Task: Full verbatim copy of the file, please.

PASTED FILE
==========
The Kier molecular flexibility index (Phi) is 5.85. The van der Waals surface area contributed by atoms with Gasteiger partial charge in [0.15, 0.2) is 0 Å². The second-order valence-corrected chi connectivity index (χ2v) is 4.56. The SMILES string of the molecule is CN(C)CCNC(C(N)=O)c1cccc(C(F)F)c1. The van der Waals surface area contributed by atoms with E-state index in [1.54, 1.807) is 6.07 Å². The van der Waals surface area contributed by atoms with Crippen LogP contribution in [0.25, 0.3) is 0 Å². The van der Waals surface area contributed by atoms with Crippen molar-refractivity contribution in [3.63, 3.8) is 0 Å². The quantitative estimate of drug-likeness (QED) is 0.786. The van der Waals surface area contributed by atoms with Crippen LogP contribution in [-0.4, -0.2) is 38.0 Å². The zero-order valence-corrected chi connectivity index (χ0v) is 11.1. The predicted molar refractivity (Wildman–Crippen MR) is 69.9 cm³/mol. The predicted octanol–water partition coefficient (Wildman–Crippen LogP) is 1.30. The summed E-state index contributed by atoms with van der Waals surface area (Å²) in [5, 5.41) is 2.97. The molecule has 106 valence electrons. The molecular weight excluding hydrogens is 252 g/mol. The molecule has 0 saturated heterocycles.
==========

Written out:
The Kier molecular flexibility index (Phi) is 5.85. The van der Waals surface area contributed by atoms with Gasteiger partial charge in [0.15, 0.2) is 0 Å². The second-order valence-corrected chi connectivity index (χ2v) is 4.56. The SMILES string of the molecule is CN(C)CCNC(C(N)=O)c1cccc(C(F)F)c1. The van der Waals surface area contributed by atoms with E-state index in [1.54, 1.807) is 6.07 Å². The van der Waals surface area contributed by atoms with Crippen LogP contribution in [0.25, 0.3) is 0 Å². The van der Waals surface area contributed by atoms with Crippen molar-refractivity contribution in [3.63, 3.8) is 0 Å². The quantitative estimate of drug-likeness (QED) is 0.786. The van der Waals surface area contributed by atoms with Crippen LogP contribution in [-0.4, -0.2) is 38.0 Å². The zero-order valence-corrected chi connectivity index (χ0v) is 11.1. The predicted molar refractivity (Wildman–Crippen MR) is 69.9 cm³/mol. The predicted octanol–water partition coefficient (Wildman–Crippen LogP) is 1.30. The summed E-state index contributed by atoms with van der Waals surface area (Å²) in [5, 5.41) is 2.97. The molecule has 106 valence electrons. The molecular weight excluding hydrogens is 252 g/mol. The molecule has 0 saturated heterocycles.